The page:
“There is value in stating the obvious. What is obvious to me is not obvious to others. What seems simple and clear to you is confusing to me.” Teresa Colón
We live in a world where everyone presumes to know about everything and everyone else. We think we know what the next person is thinking. And why not? We live our lives connected to social networks, email, TV and telephones. Viral videos circle the globe in the time it takes to boil an egg. We work and socialize with like minded people so we all think alike, right?
We just don’t see things from the same perspective. My past and my priorities cause me to focus on things that you don’t because of your perspective. What for me is ‘common sense’ might not be the same for you. While the article that caught my attention (link below) has its focus more on the business/work environment, it is also very true in any relationship. I can’t read your mind and you can’t read mine so please tell me what you are thinking. Not telling me will lead to errors in judgement, anger and resentments. You see the young woman, and I see the old lady.
Here in Costa Rica we have teeny ants that appear out of nowhere to feast on even a single crystal of sugar. Obviously you don’t leave the sugar out. But not everyone knows that. Guests in my home are blissfully unaware of the little critters. I try to make a point about this whenever I pull the sugar bowl from the fridge. My ‘obvious’ isn’t yours. If I don’t tell you, you’ll never know.
Ask couples living who’ve just starting living together about the importance of stating the obvious. Hanging the roll of toilet paper with the end over the top seems a no brainer, unless of course you have a cat. Do you take the garbage out the night before or early morning is a question of how adaptive the racoons and monkeys are in your neighbourhood. Leaving the keys in the deadbolt at night might just save a life in an earthquake. Don’t feed a dog chicken bones. I know these things, but you might not because your experience may be very different from mine.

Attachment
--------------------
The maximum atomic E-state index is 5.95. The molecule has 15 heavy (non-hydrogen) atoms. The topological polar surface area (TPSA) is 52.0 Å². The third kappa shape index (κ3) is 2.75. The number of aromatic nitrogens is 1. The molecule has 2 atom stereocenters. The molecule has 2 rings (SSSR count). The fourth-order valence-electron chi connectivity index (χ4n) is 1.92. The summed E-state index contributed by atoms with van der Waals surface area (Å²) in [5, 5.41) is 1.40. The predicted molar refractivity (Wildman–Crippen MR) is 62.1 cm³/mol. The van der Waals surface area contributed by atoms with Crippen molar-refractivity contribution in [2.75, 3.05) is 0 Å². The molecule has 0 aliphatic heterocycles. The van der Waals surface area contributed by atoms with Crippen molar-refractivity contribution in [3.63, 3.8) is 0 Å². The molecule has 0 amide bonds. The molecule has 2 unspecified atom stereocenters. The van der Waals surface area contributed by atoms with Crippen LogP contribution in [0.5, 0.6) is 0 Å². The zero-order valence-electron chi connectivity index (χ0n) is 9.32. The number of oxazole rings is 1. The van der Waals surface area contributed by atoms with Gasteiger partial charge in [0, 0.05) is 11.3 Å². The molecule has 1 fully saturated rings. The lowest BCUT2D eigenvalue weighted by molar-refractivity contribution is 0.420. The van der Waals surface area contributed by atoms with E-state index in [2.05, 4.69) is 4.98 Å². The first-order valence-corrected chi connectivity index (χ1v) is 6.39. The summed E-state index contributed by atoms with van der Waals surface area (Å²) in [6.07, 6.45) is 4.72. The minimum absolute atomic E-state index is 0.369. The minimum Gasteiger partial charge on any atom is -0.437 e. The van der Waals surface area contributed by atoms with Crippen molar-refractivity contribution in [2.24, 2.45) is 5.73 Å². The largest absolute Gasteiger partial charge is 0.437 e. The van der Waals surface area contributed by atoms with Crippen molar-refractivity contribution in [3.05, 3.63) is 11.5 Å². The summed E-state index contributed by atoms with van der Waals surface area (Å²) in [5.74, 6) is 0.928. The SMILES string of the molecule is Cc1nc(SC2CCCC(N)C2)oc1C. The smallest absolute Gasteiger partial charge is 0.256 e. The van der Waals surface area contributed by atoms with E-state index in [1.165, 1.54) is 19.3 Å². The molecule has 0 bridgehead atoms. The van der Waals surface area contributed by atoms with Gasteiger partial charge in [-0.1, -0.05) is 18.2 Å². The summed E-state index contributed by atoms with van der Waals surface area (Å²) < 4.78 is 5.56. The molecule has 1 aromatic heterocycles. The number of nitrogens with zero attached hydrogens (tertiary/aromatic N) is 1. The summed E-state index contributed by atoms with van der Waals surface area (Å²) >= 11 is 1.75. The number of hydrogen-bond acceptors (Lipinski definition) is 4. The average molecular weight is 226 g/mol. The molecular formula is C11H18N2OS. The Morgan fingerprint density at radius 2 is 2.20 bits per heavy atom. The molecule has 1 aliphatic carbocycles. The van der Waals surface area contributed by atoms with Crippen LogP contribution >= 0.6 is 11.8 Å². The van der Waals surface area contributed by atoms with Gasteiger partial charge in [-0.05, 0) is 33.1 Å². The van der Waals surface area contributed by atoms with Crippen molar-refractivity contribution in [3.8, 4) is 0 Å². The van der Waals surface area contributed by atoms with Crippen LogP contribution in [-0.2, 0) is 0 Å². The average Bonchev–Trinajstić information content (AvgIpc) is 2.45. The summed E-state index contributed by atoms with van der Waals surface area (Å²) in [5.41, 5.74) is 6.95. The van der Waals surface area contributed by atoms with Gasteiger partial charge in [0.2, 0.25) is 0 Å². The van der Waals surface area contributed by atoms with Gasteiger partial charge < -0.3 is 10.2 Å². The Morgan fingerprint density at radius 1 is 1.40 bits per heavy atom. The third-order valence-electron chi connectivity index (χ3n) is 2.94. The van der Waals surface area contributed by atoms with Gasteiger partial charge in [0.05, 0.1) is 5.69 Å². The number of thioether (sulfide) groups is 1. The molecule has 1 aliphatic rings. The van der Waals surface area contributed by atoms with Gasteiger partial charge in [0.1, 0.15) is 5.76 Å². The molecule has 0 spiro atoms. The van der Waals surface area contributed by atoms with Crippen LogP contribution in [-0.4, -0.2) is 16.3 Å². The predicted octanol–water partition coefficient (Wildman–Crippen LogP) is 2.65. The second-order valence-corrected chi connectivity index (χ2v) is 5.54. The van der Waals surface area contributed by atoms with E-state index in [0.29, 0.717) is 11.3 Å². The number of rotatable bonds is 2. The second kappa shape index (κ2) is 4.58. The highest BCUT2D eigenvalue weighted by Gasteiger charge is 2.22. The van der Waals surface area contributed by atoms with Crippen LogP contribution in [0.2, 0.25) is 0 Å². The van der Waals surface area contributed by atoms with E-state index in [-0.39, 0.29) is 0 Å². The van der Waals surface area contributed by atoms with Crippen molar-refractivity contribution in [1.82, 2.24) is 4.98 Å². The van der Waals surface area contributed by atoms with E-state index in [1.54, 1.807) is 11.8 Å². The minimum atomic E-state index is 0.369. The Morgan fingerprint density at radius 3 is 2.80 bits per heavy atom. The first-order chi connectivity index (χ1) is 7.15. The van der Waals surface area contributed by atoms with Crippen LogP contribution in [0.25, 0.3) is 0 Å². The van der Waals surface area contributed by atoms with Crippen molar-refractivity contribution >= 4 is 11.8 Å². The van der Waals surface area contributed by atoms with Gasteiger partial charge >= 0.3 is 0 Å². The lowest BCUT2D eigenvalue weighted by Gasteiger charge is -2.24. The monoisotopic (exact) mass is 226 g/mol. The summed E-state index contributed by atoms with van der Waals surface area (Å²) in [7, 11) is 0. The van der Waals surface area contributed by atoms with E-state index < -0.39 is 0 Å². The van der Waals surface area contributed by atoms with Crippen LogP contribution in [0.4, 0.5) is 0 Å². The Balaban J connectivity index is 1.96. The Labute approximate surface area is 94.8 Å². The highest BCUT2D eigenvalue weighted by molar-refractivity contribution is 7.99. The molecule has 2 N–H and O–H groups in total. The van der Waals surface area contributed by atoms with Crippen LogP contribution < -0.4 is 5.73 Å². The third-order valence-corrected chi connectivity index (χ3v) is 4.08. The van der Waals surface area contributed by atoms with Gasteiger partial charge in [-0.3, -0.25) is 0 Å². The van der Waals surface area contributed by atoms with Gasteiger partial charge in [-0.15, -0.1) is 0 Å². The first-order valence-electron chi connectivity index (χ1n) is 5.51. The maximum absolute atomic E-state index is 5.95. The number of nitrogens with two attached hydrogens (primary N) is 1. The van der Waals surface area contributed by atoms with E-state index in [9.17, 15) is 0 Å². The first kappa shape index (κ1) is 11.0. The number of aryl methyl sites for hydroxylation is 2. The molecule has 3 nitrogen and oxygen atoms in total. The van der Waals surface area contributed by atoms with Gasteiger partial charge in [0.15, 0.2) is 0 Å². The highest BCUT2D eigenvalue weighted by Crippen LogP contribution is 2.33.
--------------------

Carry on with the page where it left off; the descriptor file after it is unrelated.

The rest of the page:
State your expectations. Many a family trip has been ruined because what the parents want for their children is way different from what their children have in mind. An open discussion before leaving on the trip about the various details can resolve many issues before they even arise. There’s a whole generation between parents and children and that gap still exists between adult children and their parents. This makes a world of difference in perspective and values.
It just make things a whole lot easier if we stated what we think is the ‘obvious’ because: ‘it isn’t’. Human relations are hard enough without adding to the burden by leaving things unsaid, by making assumptions and by having expectations. As the saying goes, when you assume, you make an ASS out of U and ME. Just say it.